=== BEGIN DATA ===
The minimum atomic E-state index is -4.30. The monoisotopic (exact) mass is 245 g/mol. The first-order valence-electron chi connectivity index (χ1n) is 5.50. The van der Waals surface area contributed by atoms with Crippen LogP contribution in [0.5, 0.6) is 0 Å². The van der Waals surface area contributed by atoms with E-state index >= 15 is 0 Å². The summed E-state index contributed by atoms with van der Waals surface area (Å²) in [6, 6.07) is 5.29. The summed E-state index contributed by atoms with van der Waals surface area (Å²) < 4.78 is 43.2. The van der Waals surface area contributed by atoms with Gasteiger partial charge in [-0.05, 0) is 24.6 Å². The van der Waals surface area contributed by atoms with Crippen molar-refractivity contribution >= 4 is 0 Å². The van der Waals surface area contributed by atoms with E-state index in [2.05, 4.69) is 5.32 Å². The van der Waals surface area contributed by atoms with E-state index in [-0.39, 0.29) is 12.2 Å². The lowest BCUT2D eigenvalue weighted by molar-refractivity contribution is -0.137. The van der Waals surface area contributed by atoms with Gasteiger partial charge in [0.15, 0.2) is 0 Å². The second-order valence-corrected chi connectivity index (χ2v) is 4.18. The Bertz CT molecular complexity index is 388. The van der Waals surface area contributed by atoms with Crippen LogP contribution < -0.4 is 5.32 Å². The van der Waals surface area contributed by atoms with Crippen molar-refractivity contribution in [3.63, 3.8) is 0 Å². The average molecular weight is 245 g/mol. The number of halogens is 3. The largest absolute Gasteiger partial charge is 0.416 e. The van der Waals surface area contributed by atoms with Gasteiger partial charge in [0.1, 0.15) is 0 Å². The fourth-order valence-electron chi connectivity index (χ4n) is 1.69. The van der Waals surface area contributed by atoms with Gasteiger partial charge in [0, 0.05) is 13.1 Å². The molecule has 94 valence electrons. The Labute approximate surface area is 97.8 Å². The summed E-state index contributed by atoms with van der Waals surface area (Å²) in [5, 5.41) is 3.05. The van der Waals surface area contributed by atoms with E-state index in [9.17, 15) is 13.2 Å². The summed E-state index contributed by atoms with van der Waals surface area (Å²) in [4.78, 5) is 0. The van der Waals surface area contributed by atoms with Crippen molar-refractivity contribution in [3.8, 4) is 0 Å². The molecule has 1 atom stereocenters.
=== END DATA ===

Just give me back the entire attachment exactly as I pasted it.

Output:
The minimum atomic E-state index is -4.30. The monoisotopic (exact) mass is 245 g/mol. The first-order valence-electron chi connectivity index (χ1n) is 5.50. The van der Waals surface area contributed by atoms with Crippen LogP contribution in [0.5, 0.6) is 0 Å². The van der Waals surface area contributed by atoms with E-state index >= 15 is 0 Å². The summed E-state index contributed by atoms with van der Waals surface area (Å²) in [6, 6.07) is 5.29. The summed E-state index contributed by atoms with van der Waals surface area (Å²) < 4.78 is 43.2. The van der Waals surface area contributed by atoms with Gasteiger partial charge in [-0.05, 0) is 24.6 Å². The van der Waals surface area contributed by atoms with Crippen molar-refractivity contribution >= 4 is 0 Å². The van der Waals surface area contributed by atoms with E-state index in [2.05, 4.69) is 5.32 Å². The van der Waals surface area contributed by atoms with E-state index in [-0.39, 0.29) is 12.2 Å². The lowest BCUT2D eigenvalue weighted by molar-refractivity contribution is -0.137. The van der Waals surface area contributed by atoms with Gasteiger partial charge in [0.15, 0.2) is 0 Å². The second-order valence-corrected chi connectivity index (χ2v) is 4.18. The Bertz CT molecular complexity index is 388. The van der Waals surface area contributed by atoms with Crippen LogP contribution < -0.4 is 5.32 Å². The van der Waals surface area contributed by atoms with Crippen molar-refractivity contribution in [3.63, 3.8) is 0 Å². The average molecular weight is 245 g/mol. The number of halogens is 3. The largest absolute Gasteiger partial charge is 0.416 e. The van der Waals surface area contributed by atoms with Gasteiger partial charge in [0.1, 0.15) is 0 Å². The fourth-order valence-electron chi connectivity index (χ4n) is 1.69. The van der Waals surface area contributed by atoms with Gasteiger partial charge in [0, 0.05) is 13.1 Å². The molecule has 94 valence electrons. The Labute approximate surface area is 97.8 Å². The summed E-state index contributed by atoms with van der Waals surface area (Å²) in [5, 5.41) is 3.05. The van der Waals surface area contributed by atoms with E-state index in [9.17, 15) is 13.2 Å². The summed E-state index contributed by atoms with van der Waals surface area (Å²) in [4.78, 5) is 0. The van der Waals surface area contributed by atoms with Crippen molar-refractivity contribution in [3.8, 4) is 0 Å². The molecule has 1 atom stereocenters.